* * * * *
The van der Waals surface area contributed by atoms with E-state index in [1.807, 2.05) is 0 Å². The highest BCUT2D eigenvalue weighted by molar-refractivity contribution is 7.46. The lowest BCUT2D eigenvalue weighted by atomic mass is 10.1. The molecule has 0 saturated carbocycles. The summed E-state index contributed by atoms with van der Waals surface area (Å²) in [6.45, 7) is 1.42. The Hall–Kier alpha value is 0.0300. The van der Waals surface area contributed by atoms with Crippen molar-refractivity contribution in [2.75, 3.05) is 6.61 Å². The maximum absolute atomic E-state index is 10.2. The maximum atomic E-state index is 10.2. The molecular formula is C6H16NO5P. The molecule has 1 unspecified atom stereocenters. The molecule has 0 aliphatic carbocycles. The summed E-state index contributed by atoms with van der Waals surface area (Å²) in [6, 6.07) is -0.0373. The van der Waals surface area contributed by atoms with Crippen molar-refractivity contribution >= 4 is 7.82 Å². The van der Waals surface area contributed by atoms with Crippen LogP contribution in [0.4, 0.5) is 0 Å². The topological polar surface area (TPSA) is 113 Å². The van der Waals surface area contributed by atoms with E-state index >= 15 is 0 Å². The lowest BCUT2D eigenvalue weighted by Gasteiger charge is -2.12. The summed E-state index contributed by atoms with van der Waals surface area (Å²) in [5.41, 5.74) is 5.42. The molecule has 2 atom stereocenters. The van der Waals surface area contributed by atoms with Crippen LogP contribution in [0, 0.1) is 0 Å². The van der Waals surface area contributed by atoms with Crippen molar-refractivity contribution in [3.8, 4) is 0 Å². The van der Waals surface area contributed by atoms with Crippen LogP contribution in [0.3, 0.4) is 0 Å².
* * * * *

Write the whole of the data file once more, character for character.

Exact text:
The van der Waals surface area contributed by atoms with E-state index in [1.807, 2.05) is 0 Å². The highest BCUT2D eigenvalue weighted by molar-refractivity contribution is 7.46. The lowest BCUT2D eigenvalue weighted by atomic mass is 10.1. The molecule has 0 saturated carbocycles. The summed E-state index contributed by atoms with van der Waals surface area (Å²) in [6.45, 7) is 1.42. The Hall–Kier alpha value is 0.0300. The van der Waals surface area contributed by atoms with Crippen molar-refractivity contribution in [2.75, 3.05) is 6.61 Å². The maximum absolute atomic E-state index is 10.2. The maximum atomic E-state index is 10.2. The molecular formula is C6H16NO5P. The molecule has 1 unspecified atom stereocenters. The molecule has 0 aliphatic carbocycles. The summed E-state index contributed by atoms with van der Waals surface area (Å²) in [6, 6.07) is -0.0373. The van der Waals surface area contributed by atoms with Crippen molar-refractivity contribution >= 4 is 7.82 Å². The van der Waals surface area contributed by atoms with Crippen LogP contribution in [0.4, 0.5) is 0 Å². The topological polar surface area (TPSA) is 113 Å². The van der Waals surface area contributed by atoms with E-state index >= 15 is 0 Å². The lowest BCUT2D eigenvalue weighted by Gasteiger charge is -2.12. The summed E-state index contributed by atoms with van der Waals surface area (Å²) in [5.41, 5.74) is 5.42. The molecule has 2 atom stereocenters. The van der Waals surface area contributed by atoms with Crippen LogP contribution in [0, 0.1) is 0 Å². The van der Waals surface area contributed by atoms with Crippen molar-refractivity contribution in [3.8, 4) is 0 Å². The van der Waals surface area contributed by atoms with Crippen LogP contribution in [0.3, 0.4) is 0 Å².